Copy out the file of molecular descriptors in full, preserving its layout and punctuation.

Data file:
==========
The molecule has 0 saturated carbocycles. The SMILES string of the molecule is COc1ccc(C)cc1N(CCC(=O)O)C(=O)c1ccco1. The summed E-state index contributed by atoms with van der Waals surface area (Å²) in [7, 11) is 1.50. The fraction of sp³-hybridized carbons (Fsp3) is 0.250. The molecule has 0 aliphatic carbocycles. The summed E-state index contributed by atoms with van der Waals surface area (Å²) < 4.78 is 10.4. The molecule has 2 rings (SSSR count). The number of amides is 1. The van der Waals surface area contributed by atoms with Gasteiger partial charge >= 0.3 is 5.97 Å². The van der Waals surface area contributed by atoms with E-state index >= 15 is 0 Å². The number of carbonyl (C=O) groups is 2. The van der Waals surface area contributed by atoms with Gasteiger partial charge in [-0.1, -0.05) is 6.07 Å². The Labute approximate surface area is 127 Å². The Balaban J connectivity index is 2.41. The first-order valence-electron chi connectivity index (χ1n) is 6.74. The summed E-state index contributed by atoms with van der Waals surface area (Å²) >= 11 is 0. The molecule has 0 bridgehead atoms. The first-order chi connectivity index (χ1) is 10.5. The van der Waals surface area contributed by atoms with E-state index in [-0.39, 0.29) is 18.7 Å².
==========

The molecule has 0 saturated carbocycles. The SMILES string of the molecule is COc1ccc(C)cc1N(CCC(=O)O)C(=O)c1ccco1. The summed E-state index contributed by atoms with van der Waals surface area (Å²) in [7, 11) is 1.50. The fraction of sp³-hybridized carbons (Fsp3) is 0.250. The molecule has 0 aliphatic carbocycles. The summed E-state index contributed by atoms with van der Waals surface area (Å²) < 4.78 is 10.4. The molecule has 2 rings (SSSR count). The number of amides is 1. The van der Waals surface area contributed by atoms with Gasteiger partial charge >= 0.3 is 5.97 Å². The van der Waals surface area contributed by atoms with E-state index >= 15 is 0 Å². The number of carbonyl (C=O) groups is 2. The van der Waals surface area contributed by atoms with Gasteiger partial charge in [-0.1, -0.05) is 6.07 Å². The Labute approximate surface area is 127 Å². The Balaban J connectivity index is 2.41. The first-order valence-electron chi connectivity index (χ1n) is 6.74. The summed E-state index contributed by atoms with van der Waals surface area (Å²) >= 11 is 0. The molecule has 0 bridgehead atoms. The first-order chi connectivity index (χ1) is 10.5. The van der Waals surface area contributed by atoms with E-state index in [-0.39, 0.29) is 18.7 Å².